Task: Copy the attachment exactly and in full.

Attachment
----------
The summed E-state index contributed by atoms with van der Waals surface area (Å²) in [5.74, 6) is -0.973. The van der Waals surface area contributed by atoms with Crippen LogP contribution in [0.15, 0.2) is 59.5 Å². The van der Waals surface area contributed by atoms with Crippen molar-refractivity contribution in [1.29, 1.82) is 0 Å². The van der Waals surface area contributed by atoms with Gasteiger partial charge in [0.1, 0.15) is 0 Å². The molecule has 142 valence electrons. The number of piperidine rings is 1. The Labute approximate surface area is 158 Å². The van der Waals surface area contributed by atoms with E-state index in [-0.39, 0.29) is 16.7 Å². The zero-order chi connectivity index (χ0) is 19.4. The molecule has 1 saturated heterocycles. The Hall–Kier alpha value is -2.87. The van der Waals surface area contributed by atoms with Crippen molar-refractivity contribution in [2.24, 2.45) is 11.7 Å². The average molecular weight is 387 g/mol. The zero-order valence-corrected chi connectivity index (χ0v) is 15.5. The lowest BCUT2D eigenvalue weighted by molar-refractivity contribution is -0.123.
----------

The summed E-state index contributed by atoms with van der Waals surface area (Å²) in [5.74, 6) is -0.973. The van der Waals surface area contributed by atoms with Crippen LogP contribution in [0.15, 0.2) is 59.5 Å². The van der Waals surface area contributed by atoms with Crippen molar-refractivity contribution in [1.29, 1.82) is 0 Å². The van der Waals surface area contributed by atoms with Gasteiger partial charge in [0.1, 0.15) is 0 Å². The molecule has 142 valence electrons. The number of piperidine rings is 1. The Labute approximate surface area is 158 Å². The van der Waals surface area contributed by atoms with E-state index in [-0.39, 0.29) is 16.7 Å². The zero-order chi connectivity index (χ0) is 19.4. The molecule has 1 saturated heterocycles. The Hall–Kier alpha value is -2.87. The van der Waals surface area contributed by atoms with Crippen molar-refractivity contribution in [2.24, 2.45) is 11.7 Å². The average molecular weight is 387 g/mol. The zero-order valence-corrected chi connectivity index (χ0v) is 15.5. The lowest BCUT2D eigenvalue weighted by molar-refractivity contribution is -0.123.